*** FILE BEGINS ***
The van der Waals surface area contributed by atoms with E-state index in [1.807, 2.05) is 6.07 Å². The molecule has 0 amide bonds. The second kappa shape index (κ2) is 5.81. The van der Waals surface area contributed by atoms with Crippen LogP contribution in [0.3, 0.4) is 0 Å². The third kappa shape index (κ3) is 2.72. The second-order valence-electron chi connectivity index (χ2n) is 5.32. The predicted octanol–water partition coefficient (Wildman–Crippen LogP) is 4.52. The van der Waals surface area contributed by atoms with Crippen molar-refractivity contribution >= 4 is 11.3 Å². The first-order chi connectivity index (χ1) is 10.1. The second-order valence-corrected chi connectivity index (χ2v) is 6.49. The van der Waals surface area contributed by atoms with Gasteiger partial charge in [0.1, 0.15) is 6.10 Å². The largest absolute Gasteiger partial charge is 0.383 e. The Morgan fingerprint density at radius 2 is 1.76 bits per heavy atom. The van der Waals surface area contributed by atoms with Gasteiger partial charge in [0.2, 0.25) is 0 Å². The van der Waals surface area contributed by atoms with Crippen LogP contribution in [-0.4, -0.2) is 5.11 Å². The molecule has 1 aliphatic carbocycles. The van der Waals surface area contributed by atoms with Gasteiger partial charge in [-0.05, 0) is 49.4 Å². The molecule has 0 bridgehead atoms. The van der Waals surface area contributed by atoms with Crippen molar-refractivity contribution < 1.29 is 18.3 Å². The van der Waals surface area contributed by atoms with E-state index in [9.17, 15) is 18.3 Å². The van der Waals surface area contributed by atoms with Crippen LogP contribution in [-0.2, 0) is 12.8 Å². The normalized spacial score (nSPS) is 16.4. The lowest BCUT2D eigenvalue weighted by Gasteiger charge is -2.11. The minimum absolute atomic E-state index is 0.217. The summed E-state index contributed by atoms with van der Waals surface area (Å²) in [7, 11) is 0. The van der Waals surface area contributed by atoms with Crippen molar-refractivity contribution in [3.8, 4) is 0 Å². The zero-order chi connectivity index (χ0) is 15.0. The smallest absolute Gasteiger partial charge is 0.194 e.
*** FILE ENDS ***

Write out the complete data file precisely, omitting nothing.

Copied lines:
The van der Waals surface area contributed by atoms with E-state index in [1.807, 2.05) is 6.07 Å². The molecule has 0 amide bonds. The second kappa shape index (κ2) is 5.81. The van der Waals surface area contributed by atoms with Crippen LogP contribution in [0.3, 0.4) is 0 Å². The third kappa shape index (κ3) is 2.72. The second-order valence-electron chi connectivity index (χ2n) is 5.32. The predicted octanol–water partition coefficient (Wildman–Crippen LogP) is 4.52. The van der Waals surface area contributed by atoms with Crippen molar-refractivity contribution >= 4 is 11.3 Å². The first-order chi connectivity index (χ1) is 10.1. The second-order valence-corrected chi connectivity index (χ2v) is 6.49. The van der Waals surface area contributed by atoms with Gasteiger partial charge in [0.1, 0.15) is 6.10 Å². The largest absolute Gasteiger partial charge is 0.383 e. The Morgan fingerprint density at radius 2 is 1.76 bits per heavy atom. The van der Waals surface area contributed by atoms with Gasteiger partial charge in [0.2, 0.25) is 0 Å². The van der Waals surface area contributed by atoms with Crippen LogP contribution in [-0.4, -0.2) is 5.11 Å². The molecule has 1 aliphatic carbocycles. The van der Waals surface area contributed by atoms with Gasteiger partial charge in [-0.05, 0) is 49.4 Å². The molecule has 0 bridgehead atoms. The van der Waals surface area contributed by atoms with Crippen molar-refractivity contribution < 1.29 is 18.3 Å². The van der Waals surface area contributed by atoms with E-state index in [9.17, 15) is 18.3 Å². The van der Waals surface area contributed by atoms with Crippen LogP contribution in [-0.2, 0) is 12.8 Å². The normalized spacial score (nSPS) is 16.4. The lowest BCUT2D eigenvalue weighted by Gasteiger charge is -2.11. The minimum absolute atomic E-state index is 0.217. The summed E-state index contributed by atoms with van der Waals surface area (Å²) in [7, 11) is 0. The van der Waals surface area contributed by atoms with Crippen molar-refractivity contribution in [3.8, 4) is 0 Å². The zero-order chi connectivity index (χ0) is 15.0. The smallest absolute Gasteiger partial charge is 0.194 e.